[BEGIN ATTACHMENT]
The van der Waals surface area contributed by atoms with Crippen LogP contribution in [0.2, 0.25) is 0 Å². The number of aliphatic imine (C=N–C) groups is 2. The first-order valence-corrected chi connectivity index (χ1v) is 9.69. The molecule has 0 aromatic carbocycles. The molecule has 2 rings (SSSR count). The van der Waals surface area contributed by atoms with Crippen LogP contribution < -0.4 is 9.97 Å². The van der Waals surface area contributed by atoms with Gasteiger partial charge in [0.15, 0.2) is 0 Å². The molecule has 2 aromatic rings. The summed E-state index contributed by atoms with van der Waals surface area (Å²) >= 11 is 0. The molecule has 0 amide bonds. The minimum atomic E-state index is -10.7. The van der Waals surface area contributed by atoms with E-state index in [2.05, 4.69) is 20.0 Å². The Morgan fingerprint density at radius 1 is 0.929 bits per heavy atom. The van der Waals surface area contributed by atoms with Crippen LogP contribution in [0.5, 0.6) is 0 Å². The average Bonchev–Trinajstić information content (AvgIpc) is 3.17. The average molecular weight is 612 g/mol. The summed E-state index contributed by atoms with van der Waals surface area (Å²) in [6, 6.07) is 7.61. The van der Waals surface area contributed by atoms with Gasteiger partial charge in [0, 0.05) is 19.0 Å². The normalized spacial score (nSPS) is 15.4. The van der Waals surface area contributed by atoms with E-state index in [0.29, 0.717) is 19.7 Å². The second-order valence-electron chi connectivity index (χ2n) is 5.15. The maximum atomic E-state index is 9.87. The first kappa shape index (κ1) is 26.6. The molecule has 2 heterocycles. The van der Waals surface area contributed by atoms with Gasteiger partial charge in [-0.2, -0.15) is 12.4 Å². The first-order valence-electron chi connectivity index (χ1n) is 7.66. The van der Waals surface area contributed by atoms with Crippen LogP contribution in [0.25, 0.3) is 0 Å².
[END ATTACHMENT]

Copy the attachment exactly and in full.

The van der Waals surface area contributed by atoms with Crippen LogP contribution in [0.2, 0.25) is 0 Å². The number of aliphatic imine (C=N–C) groups is 2. The first-order valence-corrected chi connectivity index (χ1v) is 9.69. The molecule has 0 aromatic carbocycles. The molecule has 2 rings (SSSR count). The van der Waals surface area contributed by atoms with Crippen LogP contribution < -0.4 is 9.97 Å². The van der Waals surface area contributed by atoms with Gasteiger partial charge in [0.15, 0.2) is 0 Å². The molecule has 2 aromatic rings. The summed E-state index contributed by atoms with van der Waals surface area (Å²) >= 11 is 0. The molecule has 0 amide bonds. The minimum atomic E-state index is -10.7. The van der Waals surface area contributed by atoms with E-state index in [2.05, 4.69) is 20.0 Å². The Morgan fingerprint density at radius 1 is 0.929 bits per heavy atom. The van der Waals surface area contributed by atoms with Crippen LogP contribution in [0.5, 0.6) is 0 Å². The average Bonchev–Trinajstić information content (AvgIpc) is 3.17. The average molecular weight is 612 g/mol. The summed E-state index contributed by atoms with van der Waals surface area (Å²) in [6, 6.07) is 7.61. The van der Waals surface area contributed by atoms with Gasteiger partial charge in [0, 0.05) is 19.0 Å². The normalized spacial score (nSPS) is 15.4. The van der Waals surface area contributed by atoms with E-state index in [0.29, 0.717) is 19.7 Å². The second-order valence-electron chi connectivity index (χ2n) is 5.15. The maximum atomic E-state index is 9.87. The first kappa shape index (κ1) is 26.6. The molecule has 2 heterocycles. The van der Waals surface area contributed by atoms with Gasteiger partial charge in [-0.2, -0.15) is 12.4 Å². The first-order valence-electron chi connectivity index (χ1n) is 7.66. The van der Waals surface area contributed by atoms with Crippen LogP contribution in [0.25, 0.3) is 0 Å².